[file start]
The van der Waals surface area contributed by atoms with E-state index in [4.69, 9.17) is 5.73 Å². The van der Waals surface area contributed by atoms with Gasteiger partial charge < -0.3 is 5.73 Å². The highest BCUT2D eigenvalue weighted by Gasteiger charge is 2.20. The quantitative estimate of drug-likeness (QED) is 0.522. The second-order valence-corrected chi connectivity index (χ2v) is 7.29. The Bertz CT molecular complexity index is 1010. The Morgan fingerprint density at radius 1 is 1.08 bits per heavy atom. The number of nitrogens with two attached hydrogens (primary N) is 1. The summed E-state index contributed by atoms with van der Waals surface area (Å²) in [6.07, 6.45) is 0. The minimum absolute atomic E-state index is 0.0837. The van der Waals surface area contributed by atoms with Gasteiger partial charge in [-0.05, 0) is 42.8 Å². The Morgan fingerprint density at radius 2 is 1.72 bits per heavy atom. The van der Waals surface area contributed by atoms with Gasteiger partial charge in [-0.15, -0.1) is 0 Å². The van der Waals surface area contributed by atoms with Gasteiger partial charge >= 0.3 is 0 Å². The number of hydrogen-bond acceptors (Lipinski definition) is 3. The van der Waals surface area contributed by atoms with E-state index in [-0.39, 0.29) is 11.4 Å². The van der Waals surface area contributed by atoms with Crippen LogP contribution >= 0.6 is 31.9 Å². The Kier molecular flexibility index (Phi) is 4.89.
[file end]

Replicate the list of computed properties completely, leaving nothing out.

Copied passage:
The van der Waals surface area contributed by atoms with E-state index in [4.69, 9.17) is 5.73 Å². The van der Waals surface area contributed by atoms with Gasteiger partial charge < -0.3 is 5.73 Å². The highest BCUT2D eigenvalue weighted by Gasteiger charge is 2.20. The quantitative estimate of drug-likeness (QED) is 0.522. The second-order valence-corrected chi connectivity index (χ2v) is 7.29. The Bertz CT molecular complexity index is 1010. The Morgan fingerprint density at radius 1 is 1.08 bits per heavy atom. The number of nitrogens with two attached hydrogens (primary N) is 1. The summed E-state index contributed by atoms with van der Waals surface area (Å²) in [6.07, 6.45) is 0. The minimum absolute atomic E-state index is 0.0837. The van der Waals surface area contributed by atoms with Gasteiger partial charge in [-0.05, 0) is 42.8 Å². The Morgan fingerprint density at radius 2 is 1.72 bits per heavy atom. The van der Waals surface area contributed by atoms with Gasteiger partial charge in [-0.15, -0.1) is 0 Å². The van der Waals surface area contributed by atoms with Gasteiger partial charge >= 0.3 is 0 Å². The number of hydrogen-bond acceptors (Lipinski definition) is 3. The van der Waals surface area contributed by atoms with E-state index in [-0.39, 0.29) is 11.4 Å². The van der Waals surface area contributed by atoms with Crippen LogP contribution >= 0.6 is 31.9 Å². The Kier molecular flexibility index (Phi) is 4.89.